A sequence of k t with k release inaudible 113 712

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Medical Terminology for Health Professions
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Chapter 1 / Exercise 1.66
Medical Terminology for Health Professions
Ehrlich
Expert Verified
A sequence of [k t], with [k] release inaudible. 113 7.12 ‘City’, [ s i], as produced by a speaker from southern Michigan (IPA) 115 7.13 Material for exercise 2 117 8.1 Annotated waveforms for the first 300 ms of ‘sip’ as produced by an RP speaker (IPA) 121 8.2 Annotated waveforms for the first 300 ms of ‘zip’ as produced by an RP speaker (IPA) 121 8.3 Spectrograms of ‘sip’ (left) and ‘zip’ (right) (RP) (IPA) 122 8.4 ‘Fie’ (New Zealand) (IPA) 123 8.5 ‘Vie’ (New Zealand) (IPA) 123 8.6 ‘Fie’ (left) and ‘vie’ (right) as spoken by a New Zealander (IPA) 124 8.7 Spectrogram of ‘looser’, with friction (FRIC) and the offset and onset of voicing (V off, V on) marked 126 8.8 Spectrogram of ‘loser’, with friction (FRIC) and the offset and onset of voicing (V off, V on) marked 126 8.9 ‘Sigh’ and ‘shy’ as spoken by a male Australian speaker. Note the lower frequency energy for [ ʃ ] than for [s] (IPA) 129 8.10 ‘Kids do i[ θ ]’. Speaker: 18-year-old male, Dublin (IViE file f1mdo) 133 FIGURES AND TABLES ix
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Medical Terminology for Health Professions
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Chapter 1 / Exercise 1.66
Medical Terminology for Health Professions
Ehrlich
Expert Verified
8.11 ‘I don’t smo[x]e’. Speaker: 18-year-old male, Liverpool (IViE file f1sgw) 134 9.1 Co-ordination of articulations in nasal + vowel sequences 140 9.2 Initial part of ‘map’, [mæ-] (RP) (IPA) 141 9.3 Co-ordination of articulations in vowel + nasal sequences 142 9.4 Vowel + nasal portion from the word ‘hang’ [(h)æ ˜ ŋ ] . Speaker: Australian male (IPA) 142 9.5 ‘The more (he blew)’. Speaker: RP female (IPA) 143 9.6 ‘Bottom’ [b ɑɾə m] and ‘button’ [b t n n]. Speaker: Australian male (IPA) 149 10.1 Spectrogram of a click (from extract (5)) 157 10.2 ‘Week’. Pulmonic (1); ejective (2). Female speaker 166 10.3 The word ‘good’, [ u d], in Jamaican Creole (IPA) 168 Tables 3.1 Systematic transcription of English consonants 26 4.1 Average f0 values (Baken and Orlikoff 2000) 46 5.1 Anglo-English vs. American homophones 66 5.2 Vowels in English keywords 67 6.1 Approximants in English at the systematic level 78 7.1 Plosives in English 96 7.2 Differences between [t + r] and [t ɹ ] 111 7.3 Phonetic characteristics of voicing with English plosives 116 8.1 Fricatives in English 118 8.2 Voiced and voiceless fricatives 125 8.3 Fricatives from undershoot 135 9.1 English nasals 138 x AN INTRODUCTION TO ENGLISH PHONETICS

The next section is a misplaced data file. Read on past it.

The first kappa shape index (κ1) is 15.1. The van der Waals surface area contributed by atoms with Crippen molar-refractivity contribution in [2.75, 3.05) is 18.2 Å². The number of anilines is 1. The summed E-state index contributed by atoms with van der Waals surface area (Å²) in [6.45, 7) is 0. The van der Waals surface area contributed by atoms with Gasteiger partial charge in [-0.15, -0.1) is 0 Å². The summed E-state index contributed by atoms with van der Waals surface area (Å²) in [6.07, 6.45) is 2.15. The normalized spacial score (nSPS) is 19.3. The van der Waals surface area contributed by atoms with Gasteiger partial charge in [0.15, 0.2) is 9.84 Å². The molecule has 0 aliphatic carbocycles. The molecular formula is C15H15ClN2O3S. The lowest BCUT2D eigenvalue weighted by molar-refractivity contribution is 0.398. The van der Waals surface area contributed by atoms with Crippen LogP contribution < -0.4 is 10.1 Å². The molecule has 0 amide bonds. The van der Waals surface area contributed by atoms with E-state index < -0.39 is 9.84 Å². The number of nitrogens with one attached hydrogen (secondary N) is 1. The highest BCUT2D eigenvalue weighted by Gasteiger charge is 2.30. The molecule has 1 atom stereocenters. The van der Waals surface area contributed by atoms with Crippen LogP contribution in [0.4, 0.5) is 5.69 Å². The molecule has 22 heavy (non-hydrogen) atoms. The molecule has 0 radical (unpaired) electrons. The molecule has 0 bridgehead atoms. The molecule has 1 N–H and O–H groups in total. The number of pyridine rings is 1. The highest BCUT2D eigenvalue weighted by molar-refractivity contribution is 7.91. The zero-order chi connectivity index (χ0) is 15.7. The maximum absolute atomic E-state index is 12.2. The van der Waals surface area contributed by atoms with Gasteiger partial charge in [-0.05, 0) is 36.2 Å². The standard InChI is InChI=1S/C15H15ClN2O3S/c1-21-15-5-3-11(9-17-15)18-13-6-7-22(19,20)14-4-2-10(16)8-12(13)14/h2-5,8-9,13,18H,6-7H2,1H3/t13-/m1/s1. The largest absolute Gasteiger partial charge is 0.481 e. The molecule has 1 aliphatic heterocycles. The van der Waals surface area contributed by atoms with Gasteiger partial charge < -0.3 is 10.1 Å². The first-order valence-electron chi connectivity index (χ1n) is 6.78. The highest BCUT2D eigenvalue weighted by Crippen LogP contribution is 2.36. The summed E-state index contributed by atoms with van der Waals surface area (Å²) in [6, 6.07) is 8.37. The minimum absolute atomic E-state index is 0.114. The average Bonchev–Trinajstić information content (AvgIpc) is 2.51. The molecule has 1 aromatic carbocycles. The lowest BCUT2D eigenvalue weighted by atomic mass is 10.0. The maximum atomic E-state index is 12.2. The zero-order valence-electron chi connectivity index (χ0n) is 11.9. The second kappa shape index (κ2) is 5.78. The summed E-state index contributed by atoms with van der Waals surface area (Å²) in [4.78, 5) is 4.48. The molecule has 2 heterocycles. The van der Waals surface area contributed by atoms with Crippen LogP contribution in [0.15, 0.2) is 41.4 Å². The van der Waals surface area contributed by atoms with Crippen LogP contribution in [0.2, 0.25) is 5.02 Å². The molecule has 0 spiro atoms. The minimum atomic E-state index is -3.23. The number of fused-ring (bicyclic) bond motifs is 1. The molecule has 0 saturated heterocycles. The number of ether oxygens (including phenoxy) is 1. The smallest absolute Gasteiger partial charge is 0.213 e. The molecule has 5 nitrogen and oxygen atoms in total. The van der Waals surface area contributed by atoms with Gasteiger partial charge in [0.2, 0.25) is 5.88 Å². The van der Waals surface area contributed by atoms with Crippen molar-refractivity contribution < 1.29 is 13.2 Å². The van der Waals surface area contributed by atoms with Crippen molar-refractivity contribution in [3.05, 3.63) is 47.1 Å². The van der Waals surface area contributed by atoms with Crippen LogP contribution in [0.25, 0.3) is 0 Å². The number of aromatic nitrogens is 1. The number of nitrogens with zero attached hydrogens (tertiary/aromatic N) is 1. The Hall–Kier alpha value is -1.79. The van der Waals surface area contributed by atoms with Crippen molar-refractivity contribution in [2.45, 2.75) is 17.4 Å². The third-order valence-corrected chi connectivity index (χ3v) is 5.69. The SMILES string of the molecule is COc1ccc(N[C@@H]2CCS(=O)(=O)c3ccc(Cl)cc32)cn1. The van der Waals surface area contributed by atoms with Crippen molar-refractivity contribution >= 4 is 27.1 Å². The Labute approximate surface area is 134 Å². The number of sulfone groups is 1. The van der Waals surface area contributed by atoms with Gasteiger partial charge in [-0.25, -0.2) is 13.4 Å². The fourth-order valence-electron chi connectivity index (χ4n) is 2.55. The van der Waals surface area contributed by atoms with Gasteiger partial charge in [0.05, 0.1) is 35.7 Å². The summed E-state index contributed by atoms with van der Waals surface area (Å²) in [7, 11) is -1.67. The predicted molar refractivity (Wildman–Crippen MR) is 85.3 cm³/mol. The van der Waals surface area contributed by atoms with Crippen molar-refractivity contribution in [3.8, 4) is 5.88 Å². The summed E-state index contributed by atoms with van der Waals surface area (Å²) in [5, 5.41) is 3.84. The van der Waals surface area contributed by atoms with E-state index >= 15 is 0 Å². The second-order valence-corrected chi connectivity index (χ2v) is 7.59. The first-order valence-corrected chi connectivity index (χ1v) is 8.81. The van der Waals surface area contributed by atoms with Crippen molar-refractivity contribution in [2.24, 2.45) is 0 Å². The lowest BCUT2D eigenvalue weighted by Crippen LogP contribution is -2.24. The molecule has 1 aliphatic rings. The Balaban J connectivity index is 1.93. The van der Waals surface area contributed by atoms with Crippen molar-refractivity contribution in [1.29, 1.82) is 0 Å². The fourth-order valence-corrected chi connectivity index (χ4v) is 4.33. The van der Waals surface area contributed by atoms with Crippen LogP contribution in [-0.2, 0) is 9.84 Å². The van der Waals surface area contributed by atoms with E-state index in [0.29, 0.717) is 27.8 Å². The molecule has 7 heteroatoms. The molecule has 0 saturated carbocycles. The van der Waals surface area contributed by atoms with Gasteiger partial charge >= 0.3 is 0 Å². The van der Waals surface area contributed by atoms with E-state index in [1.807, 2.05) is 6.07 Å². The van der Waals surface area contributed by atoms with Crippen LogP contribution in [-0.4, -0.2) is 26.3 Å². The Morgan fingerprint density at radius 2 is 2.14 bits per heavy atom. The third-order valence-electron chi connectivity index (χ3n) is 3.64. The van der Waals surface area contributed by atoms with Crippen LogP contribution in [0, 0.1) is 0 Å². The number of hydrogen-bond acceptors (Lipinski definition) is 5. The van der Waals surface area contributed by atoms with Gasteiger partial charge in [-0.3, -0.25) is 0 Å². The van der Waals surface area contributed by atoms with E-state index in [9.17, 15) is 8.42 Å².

To readers Immediately I had agreed to write a book with the title ‘Introduction to the Phonetics of English’, I realised that describing the phonetics of ‘English’ is problematic because English is so phonetically hetero- geneous. So the result is a book that is more about phonetics, with illus- trations from around the English-speaking world. It is not a complete description of any one variety; rather, my intention has been to try to provide enough of a descriptive phonetic framework so that readers can describe their own variety in reasonable detail. I have tried in this book to concentrate on how to go about about doing phonetics, and to show how phonetics can inform our under- standing of categories like ‘voicing’, and explain sound changes like the vocalisation of laterals, and how phonetic details relate to meaning and linguistic structure on many levels. I have tried to take a broad view of what ‘meaning’ is, so the book is not limited to phonemes and allophones.

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